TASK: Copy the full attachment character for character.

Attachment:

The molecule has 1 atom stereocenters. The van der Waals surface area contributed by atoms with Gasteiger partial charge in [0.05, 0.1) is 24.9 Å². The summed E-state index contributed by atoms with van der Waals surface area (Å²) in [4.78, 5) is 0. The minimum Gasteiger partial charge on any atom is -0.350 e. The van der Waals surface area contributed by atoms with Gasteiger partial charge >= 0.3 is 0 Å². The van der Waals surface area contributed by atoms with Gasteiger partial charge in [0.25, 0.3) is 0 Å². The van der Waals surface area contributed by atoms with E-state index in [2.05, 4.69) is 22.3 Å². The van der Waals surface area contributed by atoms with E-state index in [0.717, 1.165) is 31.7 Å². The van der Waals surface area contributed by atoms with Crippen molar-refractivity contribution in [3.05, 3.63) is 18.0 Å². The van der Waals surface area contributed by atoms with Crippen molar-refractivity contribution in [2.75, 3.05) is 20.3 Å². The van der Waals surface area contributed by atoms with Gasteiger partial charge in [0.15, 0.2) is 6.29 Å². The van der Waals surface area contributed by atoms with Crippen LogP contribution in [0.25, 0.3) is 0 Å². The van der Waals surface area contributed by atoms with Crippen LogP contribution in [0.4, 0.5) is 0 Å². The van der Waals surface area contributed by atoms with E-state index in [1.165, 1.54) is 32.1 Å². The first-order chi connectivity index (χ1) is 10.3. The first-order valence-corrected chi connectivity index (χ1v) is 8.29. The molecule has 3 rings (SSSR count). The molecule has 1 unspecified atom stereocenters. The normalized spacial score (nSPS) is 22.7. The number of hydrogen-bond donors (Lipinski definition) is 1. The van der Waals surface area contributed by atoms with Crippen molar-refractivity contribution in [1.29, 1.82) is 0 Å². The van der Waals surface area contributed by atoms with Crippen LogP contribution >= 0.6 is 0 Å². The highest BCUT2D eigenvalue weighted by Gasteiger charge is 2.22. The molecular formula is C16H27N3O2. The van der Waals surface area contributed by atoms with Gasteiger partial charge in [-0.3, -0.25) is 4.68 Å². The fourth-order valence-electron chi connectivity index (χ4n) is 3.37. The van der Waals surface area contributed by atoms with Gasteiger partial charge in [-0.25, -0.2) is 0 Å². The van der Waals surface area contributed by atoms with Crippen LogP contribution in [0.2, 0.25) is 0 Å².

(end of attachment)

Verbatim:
The molecule has 1 atom stereocenters. The van der Waals surface area contributed by atoms with Gasteiger partial charge in [0.05, 0.1) is 24.9 Å². The summed E-state index contributed by atoms with van der Waals surface area (Å²) in [4.78, 5) is 0. The minimum Gasteiger partial charge on any atom is -0.350 e. The van der Waals surface area contributed by atoms with Gasteiger partial charge >= 0.3 is 0 Å². The van der Waals surface area contributed by atoms with Gasteiger partial charge in [0.25, 0.3) is 0 Å². The van der Waals surface area contributed by atoms with E-state index in [2.05, 4.69) is 22.3 Å². The van der Waals surface area contributed by atoms with E-state index in [0.717, 1.165) is 31.7 Å². The van der Waals surface area contributed by atoms with Crippen molar-refractivity contribution in [3.05, 3.63) is 18.0 Å². The van der Waals surface area contributed by atoms with Crippen molar-refractivity contribution in [2.75, 3.05) is 20.3 Å². The van der Waals surface area contributed by atoms with Gasteiger partial charge in [0.15, 0.2) is 6.29 Å². The van der Waals surface area contributed by atoms with Crippen LogP contribution in [0.25, 0.3) is 0 Å². The van der Waals surface area contributed by atoms with Crippen LogP contribution in [0.4, 0.5) is 0 Å². The van der Waals surface area contributed by atoms with E-state index in [1.165, 1.54) is 32.1 Å². The first-order chi connectivity index (χ1) is 10.3. The first-order valence-corrected chi connectivity index (χ1v) is 8.29. The molecule has 3 rings (SSSR count). The molecule has 1 unspecified atom stereocenters. The normalized spacial score (nSPS) is 22.7. The number of hydrogen-bond donors (Lipinski definition) is 1. The van der Waals surface area contributed by atoms with Crippen molar-refractivity contribution in [1.29, 1.82) is 0 Å². The van der Waals surface area contributed by atoms with Crippen LogP contribution >= 0.6 is 0 Å². The highest BCUT2D eigenvalue weighted by Gasteiger charge is 2.22. The molecular formula is C16H27N3O2. The van der Waals surface area contributed by atoms with Gasteiger partial charge in [-0.3, -0.25) is 4.68 Å². The fourth-order valence-electron chi connectivity index (χ4n) is 3.37. The van der Waals surface area contributed by atoms with Gasteiger partial charge in [-0.25, -0.2) is 0 Å². The van der Waals surface area contributed by atoms with Crippen LogP contribution in [0.2, 0.25) is 0 Å².